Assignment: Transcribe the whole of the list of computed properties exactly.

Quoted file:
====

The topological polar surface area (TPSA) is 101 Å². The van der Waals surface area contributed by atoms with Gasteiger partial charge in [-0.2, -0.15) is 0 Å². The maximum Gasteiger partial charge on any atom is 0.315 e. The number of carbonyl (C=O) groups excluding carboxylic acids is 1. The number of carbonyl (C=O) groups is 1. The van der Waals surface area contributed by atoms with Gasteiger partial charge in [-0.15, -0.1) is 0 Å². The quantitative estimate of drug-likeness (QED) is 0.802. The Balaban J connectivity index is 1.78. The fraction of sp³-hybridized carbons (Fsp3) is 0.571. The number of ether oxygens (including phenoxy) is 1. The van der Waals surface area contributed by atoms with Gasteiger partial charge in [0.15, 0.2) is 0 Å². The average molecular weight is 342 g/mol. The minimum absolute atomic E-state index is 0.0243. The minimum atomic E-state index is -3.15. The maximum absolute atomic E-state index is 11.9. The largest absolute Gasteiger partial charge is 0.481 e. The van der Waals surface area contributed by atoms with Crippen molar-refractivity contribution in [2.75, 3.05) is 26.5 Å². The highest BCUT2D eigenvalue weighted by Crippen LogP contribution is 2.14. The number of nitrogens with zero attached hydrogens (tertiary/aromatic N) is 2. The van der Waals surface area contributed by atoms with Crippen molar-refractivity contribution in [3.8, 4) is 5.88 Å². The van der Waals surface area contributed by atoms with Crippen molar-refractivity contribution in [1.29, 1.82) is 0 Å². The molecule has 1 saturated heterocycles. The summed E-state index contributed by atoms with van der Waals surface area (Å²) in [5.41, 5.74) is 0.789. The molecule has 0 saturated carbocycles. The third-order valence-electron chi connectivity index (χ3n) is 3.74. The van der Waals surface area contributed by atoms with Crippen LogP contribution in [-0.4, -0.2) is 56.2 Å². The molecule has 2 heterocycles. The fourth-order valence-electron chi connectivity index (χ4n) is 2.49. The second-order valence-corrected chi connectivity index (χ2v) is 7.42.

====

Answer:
The topological polar surface area (TPSA) is 101 Å². The van der Waals surface area contributed by atoms with Gasteiger partial charge in [-0.2, -0.15) is 0 Å². The maximum Gasteiger partial charge on any atom is 0.315 e. The number of carbonyl (C=O) groups excluding carboxylic acids is 1. The number of carbonyl (C=O) groups is 1. The van der Waals surface area contributed by atoms with Gasteiger partial charge in [-0.15, -0.1) is 0 Å². The quantitative estimate of drug-likeness (QED) is 0.802. The Balaban J connectivity index is 1.78. The fraction of sp³-hybridized carbons (Fsp3) is 0.571. The number of ether oxygens (including phenoxy) is 1. The van der Waals surface area contributed by atoms with Gasteiger partial charge in [0.15, 0.2) is 0 Å². The average molecular weight is 342 g/mol. The minimum absolute atomic E-state index is 0.0243. The minimum atomic E-state index is -3.15. The maximum absolute atomic E-state index is 11.9. The largest absolute Gasteiger partial charge is 0.481 e. The van der Waals surface area contributed by atoms with Crippen molar-refractivity contribution in [2.75, 3.05) is 26.5 Å². The highest BCUT2D eigenvalue weighted by Crippen LogP contribution is 2.14. The number of nitrogens with zero attached hydrogens (tertiary/aromatic N) is 2. The van der Waals surface area contributed by atoms with Crippen molar-refractivity contribution in [3.8, 4) is 5.88 Å². The van der Waals surface area contributed by atoms with Crippen molar-refractivity contribution in [1.29, 1.82) is 0 Å². The molecule has 1 saturated heterocycles. The summed E-state index contributed by atoms with van der Waals surface area (Å²) in [5.41, 5.74) is 0.789. The molecule has 0 saturated carbocycles. The third-order valence-electron chi connectivity index (χ3n) is 3.74. The van der Waals surface area contributed by atoms with Crippen LogP contribution in [-0.4, -0.2) is 56.2 Å². The molecule has 2 heterocycles. The fourth-order valence-electron chi connectivity index (χ4n) is 2.49. The second-order valence-corrected chi connectivity index (χ2v) is 7.42.